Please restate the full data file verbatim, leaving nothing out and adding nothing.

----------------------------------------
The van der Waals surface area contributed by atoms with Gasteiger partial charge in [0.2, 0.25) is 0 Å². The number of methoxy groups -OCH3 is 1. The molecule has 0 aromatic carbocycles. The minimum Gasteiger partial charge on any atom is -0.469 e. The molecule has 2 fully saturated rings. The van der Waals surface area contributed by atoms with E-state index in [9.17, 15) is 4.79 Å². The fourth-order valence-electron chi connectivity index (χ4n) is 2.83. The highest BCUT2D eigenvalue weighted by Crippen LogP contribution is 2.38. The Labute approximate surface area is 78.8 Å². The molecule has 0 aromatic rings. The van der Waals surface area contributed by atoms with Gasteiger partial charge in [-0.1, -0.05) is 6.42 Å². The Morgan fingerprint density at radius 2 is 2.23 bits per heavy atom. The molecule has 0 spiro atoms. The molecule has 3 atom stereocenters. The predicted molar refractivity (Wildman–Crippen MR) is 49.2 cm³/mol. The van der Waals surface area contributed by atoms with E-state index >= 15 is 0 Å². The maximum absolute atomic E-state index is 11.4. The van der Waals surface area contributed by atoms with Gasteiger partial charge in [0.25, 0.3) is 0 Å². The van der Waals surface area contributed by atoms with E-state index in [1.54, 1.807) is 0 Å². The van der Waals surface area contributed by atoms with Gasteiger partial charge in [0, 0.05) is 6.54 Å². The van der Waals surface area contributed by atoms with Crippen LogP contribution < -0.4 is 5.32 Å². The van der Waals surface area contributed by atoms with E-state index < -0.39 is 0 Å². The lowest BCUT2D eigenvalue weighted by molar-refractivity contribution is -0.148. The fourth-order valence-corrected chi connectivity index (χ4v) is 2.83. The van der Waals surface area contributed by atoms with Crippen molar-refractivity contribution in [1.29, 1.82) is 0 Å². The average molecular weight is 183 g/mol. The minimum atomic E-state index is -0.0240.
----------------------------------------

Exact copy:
The van der Waals surface area contributed by atoms with Gasteiger partial charge in [0.2, 0.25) is 0 Å². The number of methoxy groups -OCH3 is 1. The molecule has 0 aromatic carbocycles. The minimum Gasteiger partial charge on any atom is -0.469 e. The molecule has 2 fully saturated rings. The van der Waals surface area contributed by atoms with E-state index in [9.17, 15) is 4.79 Å². The fourth-order valence-electron chi connectivity index (χ4n) is 2.83. The highest BCUT2D eigenvalue weighted by Crippen LogP contribution is 2.38. The Labute approximate surface area is 78.8 Å². The molecule has 0 aromatic rings. The van der Waals surface area contributed by atoms with Gasteiger partial charge in [-0.1, -0.05) is 6.42 Å². The Morgan fingerprint density at radius 2 is 2.23 bits per heavy atom. The molecule has 0 spiro atoms. The molecule has 3 atom stereocenters. The predicted molar refractivity (Wildman–Crippen MR) is 49.2 cm³/mol. The van der Waals surface area contributed by atoms with E-state index >= 15 is 0 Å². The maximum absolute atomic E-state index is 11.4. The van der Waals surface area contributed by atoms with Gasteiger partial charge in [0.25, 0.3) is 0 Å². The van der Waals surface area contributed by atoms with E-state index in [1.54, 1.807) is 0 Å². The van der Waals surface area contributed by atoms with Gasteiger partial charge in [0, 0.05) is 6.54 Å². The van der Waals surface area contributed by atoms with Crippen LogP contribution < -0.4 is 5.32 Å². The van der Waals surface area contributed by atoms with E-state index < -0.39 is 0 Å². The lowest BCUT2D eigenvalue weighted by molar-refractivity contribution is -0.148. The fourth-order valence-corrected chi connectivity index (χ4v) is 2.83. The van der Waals surface area contributed by atoms with Crippen molar-refractivity contribution in [1.29, 1.82) is 0 Å². The average molecular weight is 183 g/mol. The minimum atomic E-state index is -0.0240.